The script seems to have been written by committee, with members lobbying for each major character, and the action, set in vast environments all over the map, spreads itself so thin that a surfeit of motion vitiates emotion.
And as much as I often found myself enchanted by this 3D animated film, based on the series of books by William Joyce, I couldn't help noticing that this movie falls into a conundrum I like to call "You didn't clap loud enough -- Tinkerbell's dead."
The busy, 3-D animation relies a bit too much on madcap flight sequences and vast, vaulted spaces, but the character design has real warmth, and the animation is frequently witty and sometimes mesmerizing.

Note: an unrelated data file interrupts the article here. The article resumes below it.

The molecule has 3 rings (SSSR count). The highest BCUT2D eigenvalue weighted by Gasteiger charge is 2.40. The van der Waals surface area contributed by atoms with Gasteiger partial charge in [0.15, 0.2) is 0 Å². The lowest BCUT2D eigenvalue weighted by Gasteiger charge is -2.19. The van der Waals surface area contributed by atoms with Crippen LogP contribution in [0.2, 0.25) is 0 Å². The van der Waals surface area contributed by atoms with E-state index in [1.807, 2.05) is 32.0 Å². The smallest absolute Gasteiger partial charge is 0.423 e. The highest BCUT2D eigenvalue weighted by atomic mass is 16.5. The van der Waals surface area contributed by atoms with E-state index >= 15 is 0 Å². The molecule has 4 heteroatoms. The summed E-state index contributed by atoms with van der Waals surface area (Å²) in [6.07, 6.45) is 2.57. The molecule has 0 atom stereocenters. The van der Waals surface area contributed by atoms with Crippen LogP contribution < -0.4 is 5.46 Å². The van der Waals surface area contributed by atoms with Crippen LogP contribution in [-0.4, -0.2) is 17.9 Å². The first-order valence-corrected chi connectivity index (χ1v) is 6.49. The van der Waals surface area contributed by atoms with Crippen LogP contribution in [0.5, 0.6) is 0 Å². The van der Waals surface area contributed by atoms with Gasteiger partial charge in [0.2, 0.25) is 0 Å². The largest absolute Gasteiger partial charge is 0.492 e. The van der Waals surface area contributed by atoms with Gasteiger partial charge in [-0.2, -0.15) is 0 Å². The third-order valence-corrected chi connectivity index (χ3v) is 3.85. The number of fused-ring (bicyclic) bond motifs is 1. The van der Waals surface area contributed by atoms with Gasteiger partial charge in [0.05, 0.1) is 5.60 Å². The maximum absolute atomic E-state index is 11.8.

Mostly, the movie keeps things on the near side of fun, and pushes a not-entirely-insipid life perspective. The ratio of staggering craft to innocuous content brings this to a level of better-than-average-contemporary children's fare.
Even tots may emerge feeling slightly browbeaten by this colorful, strenuous and hyperactive fantasy, which has moments of charm and beauty but often resembles an exploding toy factory rather than a work of honest enchantment.